Confessions of a benefits manager: The blame game

Candid finds herself under pressure from above as an inter-office email sets a series of unsettling accusations in motion

Like so many bad days, it started with an email. I didn’t send it, and it wasn’t even addressed directly to me, but nevertheless, it got me into deep do-do. It was copied to Big Bad Boss and his boss Evil Elroy, not to mention various other Higher Beings, but still I didn’t realise it would reflect on me so badly.

One of our HR managers has written to complain about the car policy in the Netherlands. It is a fair point: because of some strange company car phobia held in the US, no one in Holland gets a car, even though every market study we have ever done says we should hand them out like Smarties. I have raised this regularly, but I have been given a loud and intransigent ‘no’ to even the most basic car programme. I may as well suggest we offer crack cocaine as a Ford Focus, such is the reaction from our colonial friends.

Mind you, until now there hasn’t been much fuss, but suddenly we have three junior management vacancies and all candidates have refused to join unless they get a BMW like they have at their current company. It is understandable that local HR should highlight the issue.

I am just about to reply, when the phone rings. It is Evil Elroy. Gulp. I assume he wants to know why the policy is so far from market and I start to tell him the history. The line goes silent. I have a feeling something is wrong. The hairs on the back of my neck rise. Evil Elroy tells me it is my role to be the voice of head office and push back on local demands. Also, we should not copy the business in on internal HR matters. The way he carries on, it’s as if I had written the email myself. Eh?

A few minutes later, Big Bad Boss calls me into his office. Why am I not telling local HR to conform to corporate rules? Well I have. I have been quite clear about the policy, even though I know it is inadequate. I didn’t suggest they send emails round about it. He glares at me suspiciously. I go back to my desk wondering what I have done.

Later, I get a request from another country HR. I decide I had better be the voice of head office and so I give her the firm corporate ‘no’. An hour later, I am back in Big Bad Boss’s office explaining why I didn’t tell him about the request because they have now raised it with Evil Elroy and he is cross that he wasn’t told about it before. It is like living in the Salem witch trials: if I don’t say something, I am in the wrong; if I do, I am just as bad.

Evil Elroy is just what I say he is. He has risen in the company from a junior HR manager of some tiny satellite office to his current position of HR Overlord purely by knifing the competition in the back. His background is strewn with the broken careers of people who stood in his way. Now, he maintains his position by pointing out the failings of those around him. His US team are nervous wrecks, checking their emails at midnight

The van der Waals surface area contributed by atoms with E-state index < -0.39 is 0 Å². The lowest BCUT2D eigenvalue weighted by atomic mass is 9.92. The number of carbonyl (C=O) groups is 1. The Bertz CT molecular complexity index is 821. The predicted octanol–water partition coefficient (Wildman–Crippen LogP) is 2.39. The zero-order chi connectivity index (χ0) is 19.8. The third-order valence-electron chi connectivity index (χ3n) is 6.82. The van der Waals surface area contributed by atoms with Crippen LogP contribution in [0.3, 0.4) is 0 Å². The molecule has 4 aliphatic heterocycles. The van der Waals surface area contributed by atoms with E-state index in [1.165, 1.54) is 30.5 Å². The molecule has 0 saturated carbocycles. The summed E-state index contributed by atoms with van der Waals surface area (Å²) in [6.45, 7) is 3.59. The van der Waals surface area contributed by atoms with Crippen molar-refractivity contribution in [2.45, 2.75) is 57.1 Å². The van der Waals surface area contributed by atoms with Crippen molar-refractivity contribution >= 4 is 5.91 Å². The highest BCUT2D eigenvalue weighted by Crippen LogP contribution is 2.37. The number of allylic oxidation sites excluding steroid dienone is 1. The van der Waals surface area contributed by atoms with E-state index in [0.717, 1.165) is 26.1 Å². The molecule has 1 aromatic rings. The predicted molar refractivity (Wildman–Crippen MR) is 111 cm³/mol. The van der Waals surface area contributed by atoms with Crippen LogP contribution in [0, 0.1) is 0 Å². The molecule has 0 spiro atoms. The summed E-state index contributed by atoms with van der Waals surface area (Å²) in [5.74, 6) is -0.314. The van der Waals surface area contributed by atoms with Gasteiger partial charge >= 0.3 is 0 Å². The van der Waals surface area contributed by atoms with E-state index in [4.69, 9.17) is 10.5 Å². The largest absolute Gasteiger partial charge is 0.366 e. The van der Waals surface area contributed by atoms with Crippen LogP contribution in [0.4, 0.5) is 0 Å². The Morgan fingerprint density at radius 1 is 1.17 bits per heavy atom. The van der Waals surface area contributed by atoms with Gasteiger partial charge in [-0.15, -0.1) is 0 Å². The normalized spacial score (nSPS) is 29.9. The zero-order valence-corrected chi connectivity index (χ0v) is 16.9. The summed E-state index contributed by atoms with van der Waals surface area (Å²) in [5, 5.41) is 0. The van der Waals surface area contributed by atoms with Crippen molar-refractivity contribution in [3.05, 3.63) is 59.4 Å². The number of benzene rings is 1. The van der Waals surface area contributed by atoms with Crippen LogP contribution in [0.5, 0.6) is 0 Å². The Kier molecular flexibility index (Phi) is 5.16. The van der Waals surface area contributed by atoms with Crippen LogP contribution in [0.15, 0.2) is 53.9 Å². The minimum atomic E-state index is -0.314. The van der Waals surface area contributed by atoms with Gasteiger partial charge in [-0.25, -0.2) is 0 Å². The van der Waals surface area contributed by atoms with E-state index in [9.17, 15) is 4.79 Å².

and working weekends in the vain hope of avoiding the lash of his disapproval. Now, it seems, his critical gaze is focused on me. Yikes.

It isn’t long before Elroy calls again. Once he takes against someone, he scrutinises everything they do. And if someone is looking to find something wrong, they will. And he has. Somewhere buried in the detail of a 10-part email three weeks ago, I had written something that could vaguely be construed as anti-HQ. It wasn’t really negative, but is if read through blame-coloured glasses.

Big Bad Boss knows what Evil Elroy is like and he could stand in my defence, but does he do that? Of course not. He just calls me in and gives me a telling-off. I am getting worried about the impact of Evil Elroy; not just on me, but on the whole HR team. Everyone is watching their own back. Trust is eroded as people are forced to dob someone in to protect their own job. It has become a kind of communist regime of fear.

Then the employee survey slips into my inbox. This propaganda device is sent every quarter, taking the emotional pulse of our staff so the CEO can tell them how much happier they are next time around. It is supposed to be anonymous. It goes to the Highest Being. It is oh so tempting.

I deliberate. I don’t want to name names, but I do want to raise the issue. I ask if there is something HR leadership can do to change the culture. Can we start to focus attention to encourage some of the good work people do, rather than looking for mistakes? I watch the next CEO all-staff video meeting with interest in case he reads out my question. He does. I wait excitedly for his response. He must welcome such feedback.

How wrong could I be? He says sometimes it is necessary to find the source of a problem in order to solve it; that is the nature of continuous improvement. So there.

Still, my question was harmless enough, I think. That is, until later, when I happen to speak to the secretary who compiles the survey. What did I think of the CEO meeting, she asks. Evil Elroy thought it went very well, she adds, watching my response. I used to be paranoid – but now I know his spies are everywhere.

Next time…Candid joins a business group for women.